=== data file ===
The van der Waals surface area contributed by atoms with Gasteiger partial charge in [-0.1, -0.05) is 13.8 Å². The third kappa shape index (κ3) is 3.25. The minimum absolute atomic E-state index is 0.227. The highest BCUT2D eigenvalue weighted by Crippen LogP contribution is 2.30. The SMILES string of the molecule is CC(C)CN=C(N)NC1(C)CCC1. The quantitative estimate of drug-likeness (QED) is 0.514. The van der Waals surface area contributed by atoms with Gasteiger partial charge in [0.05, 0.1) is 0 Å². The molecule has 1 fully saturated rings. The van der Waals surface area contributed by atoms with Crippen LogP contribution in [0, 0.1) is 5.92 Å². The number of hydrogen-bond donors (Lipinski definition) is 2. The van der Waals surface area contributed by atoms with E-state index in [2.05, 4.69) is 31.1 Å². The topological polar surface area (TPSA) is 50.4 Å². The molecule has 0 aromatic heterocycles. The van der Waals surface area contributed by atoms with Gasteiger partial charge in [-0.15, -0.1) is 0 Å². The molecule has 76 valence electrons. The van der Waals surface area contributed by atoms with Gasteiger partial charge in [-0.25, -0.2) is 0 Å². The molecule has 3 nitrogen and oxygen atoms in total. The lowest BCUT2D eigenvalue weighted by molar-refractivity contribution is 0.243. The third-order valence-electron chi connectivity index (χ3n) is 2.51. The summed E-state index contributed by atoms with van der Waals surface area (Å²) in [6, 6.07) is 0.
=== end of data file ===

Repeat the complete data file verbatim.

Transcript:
The van der Waals surface area contributed by atoms with Gasteiger partial charge in [-0.1, -0.05) is 13.8 Å². The third kappa shape index (κ3) is 3.25. The minimum absolute atomic E-state index is 0.227. The highest BCUT2D eigenvalue weighted by Crippen LogP contribution is 2.30. The SMILES string of the molecule is CC(C)CN=C(N)NC1(C)CCC1. The quantitative estimate of drug-likeness (QED) is 0.514. The van der Waals surface area contributed by atoms with Gasteiger partial charge in [0.05, 0.1) is 0 Å². The molecule has 1 fully saturated rings. The van der Waals surface area contributed by atoms with Crippen LogP contribution in [0, 0.1) is 5.92 Å². The number of hydrogen-bond donors (Lipinski definition) is 2. The van der Waals surface area contributed by atoms with E-state index in [2.05, 4.69) is 31.1 Å². The topological polar surface area (TPSA) is 50.4 Å². The molecule has 0 aromatic heterocycles. The van der Waals surface area contributed by atoms with Gasteiger partial charge in [-0.15, -0.1) is 0 Å². The molecule has 76 valence electrons. The van der Waals surface area contributed by atoms with Gasteiger partial charge in [-0.25, -0.2) is 0 Å². The molecule has 3 nitrogen and oxygen atoms in total. The lowest BCUT2D eigenvalue weighted by molar-refractivity contribution is 0.243. The third-order valence-electron chi connectivity index (χ3n) is 2.51. The summed E-state index contributed by atoms with van der Waals surface area (Å²) in [6, 6.07) is 0.